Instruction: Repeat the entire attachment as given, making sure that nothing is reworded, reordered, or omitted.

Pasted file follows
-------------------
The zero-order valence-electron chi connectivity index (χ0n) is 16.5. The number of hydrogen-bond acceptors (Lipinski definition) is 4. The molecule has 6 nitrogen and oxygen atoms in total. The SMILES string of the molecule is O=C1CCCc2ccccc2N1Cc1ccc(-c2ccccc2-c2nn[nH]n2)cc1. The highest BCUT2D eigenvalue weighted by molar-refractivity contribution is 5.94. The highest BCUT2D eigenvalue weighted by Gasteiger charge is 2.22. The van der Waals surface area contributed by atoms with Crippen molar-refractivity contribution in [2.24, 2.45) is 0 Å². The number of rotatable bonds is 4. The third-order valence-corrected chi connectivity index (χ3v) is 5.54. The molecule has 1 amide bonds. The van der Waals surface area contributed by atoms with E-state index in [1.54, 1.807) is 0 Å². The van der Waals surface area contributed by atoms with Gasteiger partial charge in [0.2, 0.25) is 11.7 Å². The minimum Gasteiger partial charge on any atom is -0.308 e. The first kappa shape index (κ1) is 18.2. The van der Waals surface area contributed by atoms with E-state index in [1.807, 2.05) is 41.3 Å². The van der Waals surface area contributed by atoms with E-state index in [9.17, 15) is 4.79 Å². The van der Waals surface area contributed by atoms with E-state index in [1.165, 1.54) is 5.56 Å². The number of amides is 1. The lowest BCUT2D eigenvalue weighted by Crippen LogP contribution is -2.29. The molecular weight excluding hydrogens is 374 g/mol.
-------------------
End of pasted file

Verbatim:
The zero-order valence-electron chi connectivity index (χ0n) is 16.5. The number of hydrogen-bond acceptors (Lipinski definition) is 4. The molecule has 6 nitrogen and oxygen atoms in total. The SMILES string of the molecule is O=C1CCCc2ccccc2N1Cc1ccc(-c2ccccc2-c2nn[nH]n2)cc1. The highest BCUT2D eigenvalue weighted by molar-refractivity contribution is 5.94. The highest BCUT2D eigenvalue weighted by Gasteiger charge is 2.22. The van der Waals surface area contributed by atoms with Crippen molar-refractivity contribution in [2.24, 2.45) is 0 Å². The number of rotatable bonds is 4. The third-order valence-corrected chi connectivity index (χ3v) is 5.54. The molecule has 1 amide bonds. The van der Waals surface area contributed by atoms with E-state index in [1.54, 1.807) is 0 Å². The van der Waals surface area contributed by atoms with Gasteiger partial charge in [0.2, 0.25) is 11.7 Å². The minimum Gasteiger partial charge on any atom is -0.308 e. The first kappa shape index (κ1) is 18.2. The van der Waals surface area contributed by atoms with E-state index in [1.807, 2.05) is 41.3 Å². The van der Waals surface area contributed by atoms with E-state index in [9.17, 15) is 4.79 Å². The van der Waals surface area contributed by atoms with E-state index in [1.165, 1.54) is 5.56 Å². The number of amides is 1. The lowest BCUT2D eigenvalue weighted by Crippen LogP contribution is -2.29. The molecular weight excluding hydrogens is 374 g/mol.